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Cohen Architectural Woodworking in St. James, Mo. is a custom commercial woodworking and millwork company operating on a national scale. It employs approximately 80 individuals and operates out of a 55,000-sq.-ft. facility. Since its formation in 1982, it has completed jobs in all 50 states and earned notoriety through happy clients, as well as awards and accolades.

Sales topped off at $12.5 million last year, and the company is still in excellent financial health despite some impact from the Covid-19 pandemic. Founder and principle Phil Cohen, with the helping hand of his wife Gina, attributes the company’s longstanding success to the team within. It’s a village, as he puts it, which needs to be nurtured with a strong positive culture to reap bountiful rewards.

“A company is run by a human spirit, by human energy. As you get that energy flowing strong in one direction, you’ll have a healthy village that creates wealth for its customers to sustain itself,” says Cohen.

Decades ago, Cohen never dreamed of owning a business of any sort, let alone a large custom woodworking company. He endured a difficult childhood, and in turn made some detrimental decisions as a young adult. Through woodworking, he turned his life around.


Woodworking to the rescue

Born in Chicago, Cohen moved all over the map as he approached adulthood. Transparent about his dysfunctional past, he discusses the hard times.

“I grew up in a lot of violence. Our home was abusive. My father committed suicide and my mother tried multiple times. I was homeless for several years, doing hard drugs, wandering around the country, and ended up in central Tennessee on a mountain in one of the poorest counties,” says Cohen.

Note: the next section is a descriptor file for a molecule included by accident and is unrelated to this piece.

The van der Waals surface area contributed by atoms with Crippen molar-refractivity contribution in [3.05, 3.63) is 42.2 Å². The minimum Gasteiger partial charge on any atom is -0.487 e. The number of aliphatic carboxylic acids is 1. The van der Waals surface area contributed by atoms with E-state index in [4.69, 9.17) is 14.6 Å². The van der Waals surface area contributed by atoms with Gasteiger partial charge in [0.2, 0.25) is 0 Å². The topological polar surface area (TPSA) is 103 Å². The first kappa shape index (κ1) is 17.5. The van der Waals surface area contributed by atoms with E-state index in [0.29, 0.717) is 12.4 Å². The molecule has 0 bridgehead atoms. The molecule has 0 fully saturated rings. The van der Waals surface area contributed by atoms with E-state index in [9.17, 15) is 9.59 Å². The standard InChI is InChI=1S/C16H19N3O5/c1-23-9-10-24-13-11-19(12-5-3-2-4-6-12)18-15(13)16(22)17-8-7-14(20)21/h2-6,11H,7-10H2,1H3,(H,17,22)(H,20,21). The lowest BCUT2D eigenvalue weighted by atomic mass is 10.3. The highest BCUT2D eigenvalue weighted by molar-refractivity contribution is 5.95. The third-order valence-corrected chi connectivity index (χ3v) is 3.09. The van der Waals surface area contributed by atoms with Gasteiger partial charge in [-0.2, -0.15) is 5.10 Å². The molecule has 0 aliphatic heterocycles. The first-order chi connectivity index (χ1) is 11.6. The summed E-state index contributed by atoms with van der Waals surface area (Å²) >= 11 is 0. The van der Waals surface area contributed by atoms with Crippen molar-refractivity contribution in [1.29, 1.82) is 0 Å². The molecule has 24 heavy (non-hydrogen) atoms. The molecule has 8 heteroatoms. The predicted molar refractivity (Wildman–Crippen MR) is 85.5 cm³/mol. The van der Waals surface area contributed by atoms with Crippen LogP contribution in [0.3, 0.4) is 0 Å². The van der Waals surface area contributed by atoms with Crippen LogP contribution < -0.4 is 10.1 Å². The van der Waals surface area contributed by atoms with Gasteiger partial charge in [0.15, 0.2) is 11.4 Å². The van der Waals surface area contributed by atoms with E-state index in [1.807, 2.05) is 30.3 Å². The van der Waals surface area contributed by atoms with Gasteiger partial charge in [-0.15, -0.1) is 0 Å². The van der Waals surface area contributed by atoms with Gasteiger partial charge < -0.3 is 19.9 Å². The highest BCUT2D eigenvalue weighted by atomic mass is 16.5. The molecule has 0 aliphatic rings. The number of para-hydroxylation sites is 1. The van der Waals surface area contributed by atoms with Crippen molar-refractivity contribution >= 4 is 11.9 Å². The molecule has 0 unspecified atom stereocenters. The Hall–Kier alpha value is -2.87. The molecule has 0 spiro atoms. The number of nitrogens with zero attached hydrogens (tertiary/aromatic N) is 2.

It was 1975 when he settled in that rural and isolated area near the town of Altamont at the age of 25. He hadn’t been able to hold a job to that point and things needed to change.

“I had taken a woodworking class in high school, so I started building porch swings in a neighbor’s pig pen out of walnut, cherry and cedar I got from local sawmills. I got $20 for those. It took a day to build and it cost $10 for the material. I was so messed up from all the drugs, abuse I went through, and my dad’s suicide that woodworking was just my therapy.”

He married Gina the following year. “We couldn’t afford groceries. We had to raise our own food. We started making wooden trucks with roller skate wheels, baby cradles and birdhouses. Then we built a house with used building materials. It cost $12,000. I tried farming, carpentry and odd jobs. I was a mess trying different things.”

Cohen made a new friend around that time named John Heubi who had apprenticed with a German cabinetmaker. Mostly conversing by phone, the two discussed the ins and outs of woodworking for about five years. The most important lesson Cohen took away was what he calls the heart of a craftsman; that a great craftsman can build something beautiful out of whatever he has because his skills are in his heart and in his hands.

Phil Cohen (middle).

Phil Cohen (middle).

With a growing family to support – the Cohens have nine children - he started Country Woodshop in 1982 building kitchen cabinets and simple furniture for neighbors. In 1984, a golden opportunity took things to a whole new level.

“Through a chain of events, I started working for Bencor, a general contractor owned by future U.S. Senator Bob Corker. Among other projects, they were building Walmart stores. So, we got on the ground floor with Walmart, and ended up doing over 850 Walmart stores over the years.

“We started doing more national work and business was surging. Our children worked for us and we used a lot of local people from the community. We cranked out a lot of work.”

The Cohens moved to Kentucky in 1994 and four years later moved to southern Missouri, then to St. James in 2004 where they built their current shop and changed the name to Cohen Architectural Woodworking. Starting from the pigpen to where they are now, the series of shops they worked in over the years went from primitive to pristine.

“When we built our 12,000-sq.ft. shop up here, I thought I’d never have to expand. I was in for a big surprise,” he says.

Reception areas at healthcare facilities, a big market for Cohen Architectural Woodworking.

Reception areas at healthcare facilities, a big market for Cohen Architectural Woodworking.

Thriving commercial niche

From elaborate custom reception desks to exam rooms, airport terminals, restaurant booths and more, current jobs generally entail work at healthcare facilities, restaurants, airports, offices, and retail stores throughout the country. Clients have also included Lowe’s, Olive Garden, T-Mobile, and Toys R Us.